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Recent FCC Fines Confuse
Two challenges point up inconsistencies in the war on
If the recent proposed fines were supposed to give broadcasters
more-consistent guidance on the FCC's definition of indecency, they failed
miserably. Not surprisingly, that's the early response from those who were
In opposition to the proposed fine on Without
a Trace, CBS, filing on behalf of its stations, pointed out that,
while its episode dealing with “sex and substance abuse among unsupervised
teens” was fined for indecency, an Oprah
Winfrey show episode that included, by the FCC's own admission
“highly graphic and explicit” discussion of teen sexual practices, was
found blameless. Maintaining that the two were “indistinguishable” for
purposes of indecency analysis, CBS argued that suggesting that the treatment
of teenage sexuality was “not necessary to the storyline” in
Without a Trace but was necessary to the
discussion on Oprah, the commission's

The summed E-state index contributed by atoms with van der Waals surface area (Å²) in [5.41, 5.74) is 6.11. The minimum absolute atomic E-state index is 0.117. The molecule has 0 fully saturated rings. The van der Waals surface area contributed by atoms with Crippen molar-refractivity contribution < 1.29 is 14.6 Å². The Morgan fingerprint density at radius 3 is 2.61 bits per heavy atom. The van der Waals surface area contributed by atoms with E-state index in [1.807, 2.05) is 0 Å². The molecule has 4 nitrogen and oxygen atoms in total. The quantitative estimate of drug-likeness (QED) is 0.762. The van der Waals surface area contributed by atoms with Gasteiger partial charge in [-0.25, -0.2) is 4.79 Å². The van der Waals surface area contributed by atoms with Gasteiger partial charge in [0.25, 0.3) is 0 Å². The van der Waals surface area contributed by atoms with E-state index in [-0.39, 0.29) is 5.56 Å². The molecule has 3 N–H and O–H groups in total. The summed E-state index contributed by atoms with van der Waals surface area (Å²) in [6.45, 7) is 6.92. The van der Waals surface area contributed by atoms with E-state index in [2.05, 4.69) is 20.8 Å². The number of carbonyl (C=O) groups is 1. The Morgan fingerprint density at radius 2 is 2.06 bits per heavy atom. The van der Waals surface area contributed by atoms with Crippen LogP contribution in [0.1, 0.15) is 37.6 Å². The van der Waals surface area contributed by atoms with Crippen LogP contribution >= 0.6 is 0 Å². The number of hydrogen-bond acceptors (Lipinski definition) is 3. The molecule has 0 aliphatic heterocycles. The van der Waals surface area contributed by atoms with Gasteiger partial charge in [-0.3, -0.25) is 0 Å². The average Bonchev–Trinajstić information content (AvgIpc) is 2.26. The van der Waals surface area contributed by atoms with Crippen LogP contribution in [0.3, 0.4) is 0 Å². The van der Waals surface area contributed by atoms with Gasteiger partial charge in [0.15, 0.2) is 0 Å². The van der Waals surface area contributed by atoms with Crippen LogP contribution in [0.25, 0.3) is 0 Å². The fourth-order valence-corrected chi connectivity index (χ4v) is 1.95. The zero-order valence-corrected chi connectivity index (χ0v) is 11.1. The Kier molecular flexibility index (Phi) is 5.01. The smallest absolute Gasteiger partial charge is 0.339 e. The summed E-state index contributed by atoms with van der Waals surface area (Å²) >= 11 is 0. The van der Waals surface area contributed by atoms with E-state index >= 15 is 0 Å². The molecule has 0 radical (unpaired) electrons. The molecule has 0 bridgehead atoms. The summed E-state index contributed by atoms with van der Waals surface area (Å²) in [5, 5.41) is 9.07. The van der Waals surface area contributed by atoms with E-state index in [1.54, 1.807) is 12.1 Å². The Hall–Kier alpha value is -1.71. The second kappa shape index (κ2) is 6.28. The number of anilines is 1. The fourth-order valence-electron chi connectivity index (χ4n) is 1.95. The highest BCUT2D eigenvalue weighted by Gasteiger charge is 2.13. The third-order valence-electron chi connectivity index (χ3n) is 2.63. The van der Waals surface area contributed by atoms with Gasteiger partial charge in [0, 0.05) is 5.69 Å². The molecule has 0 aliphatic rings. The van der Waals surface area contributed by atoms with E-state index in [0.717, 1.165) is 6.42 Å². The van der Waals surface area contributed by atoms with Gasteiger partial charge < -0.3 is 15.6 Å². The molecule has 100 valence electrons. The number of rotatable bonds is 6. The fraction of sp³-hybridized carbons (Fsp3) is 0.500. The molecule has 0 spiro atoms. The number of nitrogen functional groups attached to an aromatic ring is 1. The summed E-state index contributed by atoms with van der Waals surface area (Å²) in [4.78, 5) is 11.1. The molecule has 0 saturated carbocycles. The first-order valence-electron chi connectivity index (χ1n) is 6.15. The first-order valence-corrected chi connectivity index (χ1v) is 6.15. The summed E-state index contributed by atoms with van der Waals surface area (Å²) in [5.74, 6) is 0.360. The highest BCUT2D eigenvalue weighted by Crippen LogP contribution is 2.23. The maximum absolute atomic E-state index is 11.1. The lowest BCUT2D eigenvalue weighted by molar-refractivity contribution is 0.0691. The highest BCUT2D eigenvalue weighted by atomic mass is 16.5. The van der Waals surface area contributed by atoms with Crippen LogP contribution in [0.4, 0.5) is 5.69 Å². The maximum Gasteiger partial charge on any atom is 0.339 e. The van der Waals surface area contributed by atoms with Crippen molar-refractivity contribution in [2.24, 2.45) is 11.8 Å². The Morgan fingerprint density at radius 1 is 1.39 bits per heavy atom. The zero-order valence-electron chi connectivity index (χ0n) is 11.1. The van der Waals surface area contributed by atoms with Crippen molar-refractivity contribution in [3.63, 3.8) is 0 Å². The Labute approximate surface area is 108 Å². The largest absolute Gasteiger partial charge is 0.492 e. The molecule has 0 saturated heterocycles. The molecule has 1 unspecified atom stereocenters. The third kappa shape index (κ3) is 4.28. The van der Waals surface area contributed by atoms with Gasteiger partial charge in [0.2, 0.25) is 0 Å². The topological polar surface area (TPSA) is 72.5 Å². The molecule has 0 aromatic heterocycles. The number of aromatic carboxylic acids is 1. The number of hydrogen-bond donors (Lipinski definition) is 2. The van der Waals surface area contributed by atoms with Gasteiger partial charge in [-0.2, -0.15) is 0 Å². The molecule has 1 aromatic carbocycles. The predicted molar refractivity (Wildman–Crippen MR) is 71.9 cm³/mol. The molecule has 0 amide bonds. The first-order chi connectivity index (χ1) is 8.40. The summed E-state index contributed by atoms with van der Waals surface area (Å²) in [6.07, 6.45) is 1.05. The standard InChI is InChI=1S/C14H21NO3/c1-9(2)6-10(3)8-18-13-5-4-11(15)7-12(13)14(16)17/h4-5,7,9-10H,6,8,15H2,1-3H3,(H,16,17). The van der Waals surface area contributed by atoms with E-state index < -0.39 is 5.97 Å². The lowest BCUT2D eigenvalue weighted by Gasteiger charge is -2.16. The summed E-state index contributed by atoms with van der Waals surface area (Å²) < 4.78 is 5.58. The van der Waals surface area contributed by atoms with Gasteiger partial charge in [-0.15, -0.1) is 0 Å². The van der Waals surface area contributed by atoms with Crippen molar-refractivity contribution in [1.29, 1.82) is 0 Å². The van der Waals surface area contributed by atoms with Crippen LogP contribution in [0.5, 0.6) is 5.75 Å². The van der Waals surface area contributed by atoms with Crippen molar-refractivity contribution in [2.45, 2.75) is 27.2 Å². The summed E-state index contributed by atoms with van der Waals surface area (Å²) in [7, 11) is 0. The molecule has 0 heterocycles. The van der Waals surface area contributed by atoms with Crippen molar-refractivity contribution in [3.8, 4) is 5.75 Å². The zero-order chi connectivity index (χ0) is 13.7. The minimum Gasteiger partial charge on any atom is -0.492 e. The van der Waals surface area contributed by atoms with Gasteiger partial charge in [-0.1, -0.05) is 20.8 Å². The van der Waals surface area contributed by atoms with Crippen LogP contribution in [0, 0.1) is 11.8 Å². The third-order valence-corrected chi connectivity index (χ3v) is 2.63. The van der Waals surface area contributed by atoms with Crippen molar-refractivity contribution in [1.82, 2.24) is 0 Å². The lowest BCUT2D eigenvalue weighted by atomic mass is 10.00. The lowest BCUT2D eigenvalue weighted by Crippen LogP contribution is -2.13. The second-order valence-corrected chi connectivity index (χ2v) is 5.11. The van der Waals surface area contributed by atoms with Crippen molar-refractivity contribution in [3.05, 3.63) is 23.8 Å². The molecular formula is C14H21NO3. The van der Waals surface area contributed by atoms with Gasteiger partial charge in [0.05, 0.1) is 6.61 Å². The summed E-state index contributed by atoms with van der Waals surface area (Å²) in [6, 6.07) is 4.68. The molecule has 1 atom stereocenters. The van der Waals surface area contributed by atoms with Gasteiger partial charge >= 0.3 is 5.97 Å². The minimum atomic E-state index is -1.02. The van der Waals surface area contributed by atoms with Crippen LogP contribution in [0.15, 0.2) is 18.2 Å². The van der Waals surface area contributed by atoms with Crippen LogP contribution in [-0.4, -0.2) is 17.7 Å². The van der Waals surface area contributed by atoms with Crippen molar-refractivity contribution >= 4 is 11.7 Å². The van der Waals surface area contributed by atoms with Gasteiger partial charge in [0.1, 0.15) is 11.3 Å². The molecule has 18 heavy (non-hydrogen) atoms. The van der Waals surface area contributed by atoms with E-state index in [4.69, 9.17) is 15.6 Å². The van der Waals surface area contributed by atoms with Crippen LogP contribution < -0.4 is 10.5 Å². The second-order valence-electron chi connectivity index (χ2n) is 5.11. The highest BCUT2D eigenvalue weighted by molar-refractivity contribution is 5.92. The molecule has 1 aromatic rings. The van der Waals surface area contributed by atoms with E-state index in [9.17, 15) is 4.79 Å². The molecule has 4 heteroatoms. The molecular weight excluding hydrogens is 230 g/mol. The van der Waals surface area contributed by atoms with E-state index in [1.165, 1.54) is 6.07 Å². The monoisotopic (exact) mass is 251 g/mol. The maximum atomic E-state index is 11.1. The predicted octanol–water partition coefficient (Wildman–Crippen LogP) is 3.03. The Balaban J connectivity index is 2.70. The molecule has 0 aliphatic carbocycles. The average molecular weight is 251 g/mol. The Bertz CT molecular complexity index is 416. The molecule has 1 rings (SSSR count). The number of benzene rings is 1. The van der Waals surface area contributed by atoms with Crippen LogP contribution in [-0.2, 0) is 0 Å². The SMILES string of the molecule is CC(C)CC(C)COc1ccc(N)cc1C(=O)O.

ruling discriminates among speakers, programs and subject matter.
In its challenge to the fine on PBS blues documentary
Godfathers and Sons, the San Mateo County
Community College District, licensee of KCSM, took the same tack, pointing out
that, whereas the cussing in entertainment program Saving Private Ryan was found by the FCC in an earlier
decision not to be profane, the agency nonetheless proposed fining “an
acclaimed documentary that contains language no different for purposes of the
indecency rule from that used in Saving Private
Both challenges suggest that the FCC's inconsistency calls into
question its entire authority to regulate indecency at all—not what the
commission had in mind when it released the actions March 15.
Discrimination Isn't All Bad
Backers of strong “network-neutrality” language in telecom
legislation lurching through Congress decry discrimination against content and
its providers in the broadband-service provision. They argue that giving
networks that power will create Internet disparities and an information toll
road on which behemoth companies will steamroll entrepreneurs trying to hatch
the next Google.
But discrimination isn't necessarily bad, says Verizon Executive VP
Tom Tauke. Broadband networks, he says, “discriminate” in providing tiered
services. He equates that with offering new and innovative broadband
Plenty of businesses pay for more bandwidth and more-secure services,
he says, noting that hospitals use virtual private networks instead of relying
on the public Internet.
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